• Establish and maintain professional communication with children’s families and community agencies involved in children’s development

Early learning and care programs are based on Alberta’s Early Learning and Care framework. The framework accounts for children’s interests and learning needs. Its goals relate to children’s emotional, intellectual, and physical well-being. It’s also meant to promote literacy, imagination, creativity, and social responsibility. Programs make use of individual, small- and large-group activities, indoor and outdoor play, learning centres, and outings. Activities, which vary throughout the program, are chosen to accommodate each child’s unique abilities. For example, a typical day’s schedule might include:

  • Arrival and departure
  • Play experiences in various areas, such as music, dramatic play, art, science, and literacy
  • Snacks and meals
  • Quiet rest time or nap time
  • Outdoor play
  • A special guest, event, or excursion
  • Communicating with children’s families
  • Observing, documenting, and expanding on children’s learning experiences

A well-designed learning environment for infants, toddlers, and preschoolers makes learning tangible through play. It includes ways to develop physical, emotional, creative, social, and intellectual skills through play, materials, routines, and interactions with other children and adults.

Activities at out-of-school care programs often complement what is occurring at school. They offer activities and materials that meet the unique needs of children aged 6 to 12. The role of out-of-school educators is to provide a safe, secure, relaxing, and fun place for children to go, outside of school hours.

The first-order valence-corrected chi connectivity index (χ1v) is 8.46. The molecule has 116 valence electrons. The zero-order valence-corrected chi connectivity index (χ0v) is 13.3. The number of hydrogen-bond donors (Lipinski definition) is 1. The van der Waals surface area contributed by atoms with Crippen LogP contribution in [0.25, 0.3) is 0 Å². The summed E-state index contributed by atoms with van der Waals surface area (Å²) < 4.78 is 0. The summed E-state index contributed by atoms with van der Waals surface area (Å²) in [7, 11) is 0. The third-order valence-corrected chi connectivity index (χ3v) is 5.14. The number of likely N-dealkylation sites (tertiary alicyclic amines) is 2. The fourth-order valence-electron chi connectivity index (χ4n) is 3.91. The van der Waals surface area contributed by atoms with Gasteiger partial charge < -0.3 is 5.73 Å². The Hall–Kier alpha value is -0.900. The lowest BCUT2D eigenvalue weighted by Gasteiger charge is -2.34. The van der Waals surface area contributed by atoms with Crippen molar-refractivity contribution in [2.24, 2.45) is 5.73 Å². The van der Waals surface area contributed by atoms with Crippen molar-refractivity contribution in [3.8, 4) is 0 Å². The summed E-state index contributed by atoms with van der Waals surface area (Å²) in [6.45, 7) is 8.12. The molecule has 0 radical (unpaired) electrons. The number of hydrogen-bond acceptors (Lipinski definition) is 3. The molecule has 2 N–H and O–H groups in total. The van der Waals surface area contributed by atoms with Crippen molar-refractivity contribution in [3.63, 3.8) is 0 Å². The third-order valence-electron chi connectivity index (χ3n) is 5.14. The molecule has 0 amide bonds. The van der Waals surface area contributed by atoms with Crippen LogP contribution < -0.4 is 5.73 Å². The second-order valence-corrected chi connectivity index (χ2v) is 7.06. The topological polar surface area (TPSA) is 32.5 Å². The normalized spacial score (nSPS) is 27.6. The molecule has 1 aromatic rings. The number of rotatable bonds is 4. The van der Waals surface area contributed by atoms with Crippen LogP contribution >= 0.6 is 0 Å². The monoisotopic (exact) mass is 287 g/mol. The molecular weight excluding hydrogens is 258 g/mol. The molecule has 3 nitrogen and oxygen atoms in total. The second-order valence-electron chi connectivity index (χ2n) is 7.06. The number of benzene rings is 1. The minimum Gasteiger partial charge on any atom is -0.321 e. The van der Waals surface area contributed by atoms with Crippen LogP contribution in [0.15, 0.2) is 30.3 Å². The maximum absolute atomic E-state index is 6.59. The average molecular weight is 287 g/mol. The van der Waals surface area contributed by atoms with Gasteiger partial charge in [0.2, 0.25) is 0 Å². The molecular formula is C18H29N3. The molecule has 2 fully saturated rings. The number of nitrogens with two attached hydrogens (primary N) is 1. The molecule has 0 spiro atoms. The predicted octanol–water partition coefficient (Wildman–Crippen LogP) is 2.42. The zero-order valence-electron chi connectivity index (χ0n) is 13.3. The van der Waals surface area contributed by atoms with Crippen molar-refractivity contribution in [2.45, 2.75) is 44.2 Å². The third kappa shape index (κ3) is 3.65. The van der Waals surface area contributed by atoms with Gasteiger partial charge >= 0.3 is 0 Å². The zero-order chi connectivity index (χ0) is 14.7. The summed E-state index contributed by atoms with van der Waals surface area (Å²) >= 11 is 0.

Working Conditions
Updated Mar 31, 2020
  • Strength Required Lift up to 20 kg

Working conditions for early childhood educators vary widely. Small programs in approved family day homes may serve up to 6 children. Other childcare facilities may provide care for more than 80 children. Individual class sizes vary, as the child to educator ratio is based on age in alignment with childcare licensing requirements. There may be multiple educators in a given room.

Hours also vary. Most childcare programs are open from 6 or 7 a.m. until 6 p.m., Monday to Friday. Early childhood educators work a changing shift within those hours. Some programs may have different hours.

In comparison, childcare providers in family day homes generally work from 6 or 7 a.m. until 6 p.m., Monday to Friday. However, they also may work evenings and weekends.

In addition:

  • Part-time or preschool programs may be offered during the morning or afternoon and run 1 to 5 days a week
  • Out-of-school care programs may require staff to work split shifts or only before or after school, or full-time during school holidays
  • Family support programs often include evening hours

To keep up with children in their care, early childhood educators must be able to move quickly. They spend most of the day walking, bending, kneeling, and sitting on the floor and routinely lift infants and children. They must stay calm and collected during stressful situations.

Traits & Skills
Updated Mar 31, 2020

To promote positive attitudes and act as role models for children in their care, early childhood educators must:

  • Be playful, sensitive, and caring toward children
  • Take initiative and be enthusiastic
  • Be resilient, persistent, and emotionally stable
  • Use critical-thinking skills
  • Model respectful behaviour and language
  • Maintain a healthy lifestyle and be physically fit
  • Be grounded in ethical decision making and practice
  • Use consistent, positive strategies to guide children’s behaviour
  • Plan for, observe, engage with, and support children’s play and learning
  • Communicate and work respectfully with children, parents, and other professionals
  • Document interactions with children, parents, and other professionals clearly
  • Learn about each child and create curriculum based on that learning

Early childhood educators should enjoy taking a creative and open-minded approach to their work and building relationships with people, especially children. They should be at ease taking responsibility for projects and supervising others.

In Alberta, this occupation is part of 1 or more 2011 National Occupational Classification (NOC) groups. If there are multiple related NOC groups, select a NOC heading to learn about each one.

Top 10 Skills Employers Are Looking For

Early childhood educators and assistants

2011 NOC: 4214